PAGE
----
The Case for the People of Atlanta in the All-Star Game Debate

House Bill 202 in Georgia is shaking up more than just the political world. The Atlanta Braves were set to host the 2021 MLB All-Star Game. When the bill passed into law earlier this month, many companies expressed their opinions. MLB was one of them.

This website is a baseball website, not a political website. With that being said, I will not endorse or denounce the law because that is what political websites are for. I will simply be expressing an opinion on MLB’s decision to move the game.

The new law is controversial to say the least. Strong partisan divides have dictated whether or not many people support the law or not. Major League Baseball clearly is on the side that does not support the new voting law because they pulled the All-Star Game out of Atlanta and moved it to Denver.

Somebody who supports the new law would say, “Leave the game where it is. Don’t play politics with the All-Star Game.” People who do not support the law, by and large, are saying, “Move the game. Let’s really stick it to Georgia legislature.” What I am saying is that both sides should want the game to stay in Atlanta.

Again, I am not making any statement on the law itself. I am biased though. I lived in Atlanta, my friends live in Atlanta, I love the Braves, I still have season tickets to the Braves, and I had tickets to this All-Star Game. Clearly, I have my own personal reasons for wanting the game to stay put.

Right Wingers, as mentioned earlier, already want the game to stay in Atlanta, so there is no need to try to convince them. Left Wingers, on the other hand, should hear me out.

Atlanta is 59% minority demographically. Denver is 69% white. If we want to make a statement about how the minority community is being held down in Georgia, shouldn’t we be helping the minority community there economically? Why would we want to let these businesses and restaurants go under when there is a golden opportunity to help them through the Covid slump? Instead, MLB has decided to boost the economy in a white city and tell the minorities in Atlanta that they are helping them.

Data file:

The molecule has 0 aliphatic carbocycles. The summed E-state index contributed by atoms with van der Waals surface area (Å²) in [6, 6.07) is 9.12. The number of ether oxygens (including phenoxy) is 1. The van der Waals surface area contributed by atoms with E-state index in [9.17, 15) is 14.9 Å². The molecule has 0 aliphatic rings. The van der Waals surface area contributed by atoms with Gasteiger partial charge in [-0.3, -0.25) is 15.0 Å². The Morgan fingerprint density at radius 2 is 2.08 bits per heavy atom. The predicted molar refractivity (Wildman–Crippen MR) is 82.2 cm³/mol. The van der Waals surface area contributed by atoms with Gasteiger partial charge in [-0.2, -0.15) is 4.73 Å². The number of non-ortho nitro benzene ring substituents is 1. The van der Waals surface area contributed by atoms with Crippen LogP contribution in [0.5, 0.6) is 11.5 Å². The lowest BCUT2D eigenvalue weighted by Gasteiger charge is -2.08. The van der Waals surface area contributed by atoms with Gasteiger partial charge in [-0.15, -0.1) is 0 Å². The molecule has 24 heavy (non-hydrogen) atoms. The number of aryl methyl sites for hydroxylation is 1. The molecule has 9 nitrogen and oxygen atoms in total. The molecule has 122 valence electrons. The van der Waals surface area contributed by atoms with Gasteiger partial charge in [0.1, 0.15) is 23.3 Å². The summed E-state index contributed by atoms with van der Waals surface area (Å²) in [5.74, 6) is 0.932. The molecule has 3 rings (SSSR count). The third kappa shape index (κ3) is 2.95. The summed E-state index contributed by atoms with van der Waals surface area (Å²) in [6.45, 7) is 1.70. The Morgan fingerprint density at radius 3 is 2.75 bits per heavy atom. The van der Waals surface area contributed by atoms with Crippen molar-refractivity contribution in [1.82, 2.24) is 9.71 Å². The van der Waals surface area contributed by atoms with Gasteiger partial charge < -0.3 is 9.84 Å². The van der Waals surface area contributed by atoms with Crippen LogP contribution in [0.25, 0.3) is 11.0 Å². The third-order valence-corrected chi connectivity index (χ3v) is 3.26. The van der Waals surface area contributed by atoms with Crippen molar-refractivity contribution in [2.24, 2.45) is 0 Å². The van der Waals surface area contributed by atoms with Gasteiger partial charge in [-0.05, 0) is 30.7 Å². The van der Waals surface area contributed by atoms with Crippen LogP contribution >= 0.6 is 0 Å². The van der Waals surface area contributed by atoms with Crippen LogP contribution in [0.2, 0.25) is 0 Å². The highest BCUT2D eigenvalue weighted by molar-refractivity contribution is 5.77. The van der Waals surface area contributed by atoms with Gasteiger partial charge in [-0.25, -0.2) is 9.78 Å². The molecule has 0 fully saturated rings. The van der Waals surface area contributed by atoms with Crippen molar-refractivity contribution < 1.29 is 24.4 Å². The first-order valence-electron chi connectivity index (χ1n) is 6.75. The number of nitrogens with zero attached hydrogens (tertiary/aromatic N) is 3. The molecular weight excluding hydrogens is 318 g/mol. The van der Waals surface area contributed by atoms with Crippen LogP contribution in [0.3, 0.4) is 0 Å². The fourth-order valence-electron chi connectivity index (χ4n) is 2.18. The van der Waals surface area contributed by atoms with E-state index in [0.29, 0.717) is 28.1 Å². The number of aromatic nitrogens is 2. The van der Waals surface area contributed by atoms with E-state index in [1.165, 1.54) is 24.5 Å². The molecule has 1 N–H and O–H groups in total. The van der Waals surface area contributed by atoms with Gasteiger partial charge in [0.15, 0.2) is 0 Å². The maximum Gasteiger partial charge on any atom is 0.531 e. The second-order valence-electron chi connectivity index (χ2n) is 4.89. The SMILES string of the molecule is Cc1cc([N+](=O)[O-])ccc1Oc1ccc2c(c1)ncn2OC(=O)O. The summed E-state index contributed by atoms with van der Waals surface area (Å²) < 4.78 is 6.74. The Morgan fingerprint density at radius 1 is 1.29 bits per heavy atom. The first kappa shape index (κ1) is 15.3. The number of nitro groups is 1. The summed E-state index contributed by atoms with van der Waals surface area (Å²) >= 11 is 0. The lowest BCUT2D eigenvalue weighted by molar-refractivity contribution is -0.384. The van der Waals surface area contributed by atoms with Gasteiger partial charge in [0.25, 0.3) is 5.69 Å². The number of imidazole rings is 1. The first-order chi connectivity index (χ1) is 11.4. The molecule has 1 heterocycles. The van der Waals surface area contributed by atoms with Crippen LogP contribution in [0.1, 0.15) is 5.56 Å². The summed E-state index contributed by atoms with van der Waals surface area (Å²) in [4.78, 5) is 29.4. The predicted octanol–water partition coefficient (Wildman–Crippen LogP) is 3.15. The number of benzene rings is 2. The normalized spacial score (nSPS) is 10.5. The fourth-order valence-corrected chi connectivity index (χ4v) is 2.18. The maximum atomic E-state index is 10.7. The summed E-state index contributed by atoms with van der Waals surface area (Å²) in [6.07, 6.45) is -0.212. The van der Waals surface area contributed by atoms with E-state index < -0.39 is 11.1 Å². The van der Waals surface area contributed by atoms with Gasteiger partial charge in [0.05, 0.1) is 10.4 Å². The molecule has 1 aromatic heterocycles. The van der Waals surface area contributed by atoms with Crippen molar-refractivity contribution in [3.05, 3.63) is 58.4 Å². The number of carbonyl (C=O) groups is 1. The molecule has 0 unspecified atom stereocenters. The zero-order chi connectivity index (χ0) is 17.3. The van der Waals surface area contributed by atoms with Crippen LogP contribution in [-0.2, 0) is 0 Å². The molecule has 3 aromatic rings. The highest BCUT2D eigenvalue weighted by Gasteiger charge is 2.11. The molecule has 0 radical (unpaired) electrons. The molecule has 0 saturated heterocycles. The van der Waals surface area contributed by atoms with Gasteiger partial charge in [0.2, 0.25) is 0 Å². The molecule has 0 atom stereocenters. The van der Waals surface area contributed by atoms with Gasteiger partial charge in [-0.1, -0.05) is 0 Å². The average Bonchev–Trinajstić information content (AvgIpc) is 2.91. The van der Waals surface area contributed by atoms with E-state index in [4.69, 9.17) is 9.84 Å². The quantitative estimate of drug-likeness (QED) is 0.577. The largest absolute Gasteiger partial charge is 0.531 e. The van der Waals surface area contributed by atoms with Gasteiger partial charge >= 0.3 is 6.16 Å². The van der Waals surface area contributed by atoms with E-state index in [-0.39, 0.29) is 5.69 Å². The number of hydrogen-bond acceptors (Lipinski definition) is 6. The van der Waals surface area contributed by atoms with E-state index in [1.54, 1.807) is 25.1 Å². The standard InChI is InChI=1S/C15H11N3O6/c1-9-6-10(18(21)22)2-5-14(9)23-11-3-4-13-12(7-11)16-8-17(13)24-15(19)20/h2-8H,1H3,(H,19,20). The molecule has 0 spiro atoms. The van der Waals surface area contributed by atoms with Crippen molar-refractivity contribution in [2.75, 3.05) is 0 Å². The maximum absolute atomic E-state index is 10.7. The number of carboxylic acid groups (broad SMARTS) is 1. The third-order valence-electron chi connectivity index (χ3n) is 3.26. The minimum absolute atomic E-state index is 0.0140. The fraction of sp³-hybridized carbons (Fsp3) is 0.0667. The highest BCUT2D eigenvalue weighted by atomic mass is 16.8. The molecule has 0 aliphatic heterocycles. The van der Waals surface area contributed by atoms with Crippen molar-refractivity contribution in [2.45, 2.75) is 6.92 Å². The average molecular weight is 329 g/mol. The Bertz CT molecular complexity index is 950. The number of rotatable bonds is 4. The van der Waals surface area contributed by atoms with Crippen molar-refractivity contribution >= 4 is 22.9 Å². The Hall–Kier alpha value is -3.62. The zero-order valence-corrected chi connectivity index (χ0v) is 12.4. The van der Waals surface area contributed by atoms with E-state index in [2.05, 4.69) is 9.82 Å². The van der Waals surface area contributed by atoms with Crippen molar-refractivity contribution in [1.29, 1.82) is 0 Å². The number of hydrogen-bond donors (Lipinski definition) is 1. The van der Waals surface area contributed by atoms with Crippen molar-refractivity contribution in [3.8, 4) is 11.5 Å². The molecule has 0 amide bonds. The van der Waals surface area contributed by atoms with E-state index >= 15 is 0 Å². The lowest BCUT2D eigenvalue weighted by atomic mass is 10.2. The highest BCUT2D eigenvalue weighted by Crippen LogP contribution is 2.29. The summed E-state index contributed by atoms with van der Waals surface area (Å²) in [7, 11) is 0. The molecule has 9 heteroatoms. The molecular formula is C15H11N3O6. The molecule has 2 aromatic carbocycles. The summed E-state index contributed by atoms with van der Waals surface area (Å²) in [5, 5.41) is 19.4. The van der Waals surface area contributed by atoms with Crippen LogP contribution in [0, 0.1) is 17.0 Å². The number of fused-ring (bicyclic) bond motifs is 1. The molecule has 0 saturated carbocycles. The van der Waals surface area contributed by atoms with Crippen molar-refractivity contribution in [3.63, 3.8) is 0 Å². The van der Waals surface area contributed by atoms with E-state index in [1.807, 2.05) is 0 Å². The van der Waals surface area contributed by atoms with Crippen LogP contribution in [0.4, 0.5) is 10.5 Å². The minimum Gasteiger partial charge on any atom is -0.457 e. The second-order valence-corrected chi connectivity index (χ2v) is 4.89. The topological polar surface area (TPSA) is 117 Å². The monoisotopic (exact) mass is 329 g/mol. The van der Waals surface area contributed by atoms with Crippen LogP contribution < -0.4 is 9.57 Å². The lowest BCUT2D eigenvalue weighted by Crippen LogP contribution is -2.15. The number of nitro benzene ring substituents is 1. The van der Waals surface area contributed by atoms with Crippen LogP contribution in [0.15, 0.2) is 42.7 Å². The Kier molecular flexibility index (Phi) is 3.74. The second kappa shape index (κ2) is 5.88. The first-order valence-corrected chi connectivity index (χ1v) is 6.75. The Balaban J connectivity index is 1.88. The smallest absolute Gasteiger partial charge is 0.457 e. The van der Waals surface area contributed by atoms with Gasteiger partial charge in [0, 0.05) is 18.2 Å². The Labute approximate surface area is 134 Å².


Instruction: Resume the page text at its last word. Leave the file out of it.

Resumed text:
I can understand wanting to punish the politicians. Their salaries, however, aren’t tied to the presence of the All-Star Game. Not to mention, all 15 representatives from Atlanta are already Democrats so the Republicans aren’t going to lose any seats when the residents of Atlanta lose out on an estimated $100 million in tourist revenue. It is also worth noting that Fox is still going to get to broadcast the game and cash in on the advertisement revenue. The people who are hurting the most because of the game being moved are the everyday residents of the Atlanta metro area and the people who own small businesses there.

If Major League Baseball really cared as much about the minority community in Atlanta as they say they do, they would use the All-Star Game to raise awareness of the issue at hand, use some of the revenue generated to invest in election education and voter registration programs, use their money to influence special interest groups that lobby politicians in Georgia, and most importantly, be physically present for the people that they claim they are doing this for. The NBA has turned State Farm Arena into a voting mega site. Why doesn’t MLB make a statement by turning Truist Park, and, yes, I know it is not inside the Atlanta city limits and is actually located in Cobb County (which still has a minority population of 44% and is much more diverse than Denver), into a voting mega site? Imagine the thrill on Election Day of getting to go to Truist Park, especially for lower income families that do not get to go to baseball games often and still love to support the Braves.

I understand that Major League Baseball is trying to make a statement by moving this game and that their intentions are meant to be pure, but this decision is a swing and a miss as it relates to the people they are “helping.” I would take a joyous event, enough money to save my restaurant, and an investment in the future of my community over a flashy headline and postcard from Colorado any day. MLB could have gotten away with making no statement at all, but they decided to make one. Why not make that statement the most impactful and beneficial one possible?

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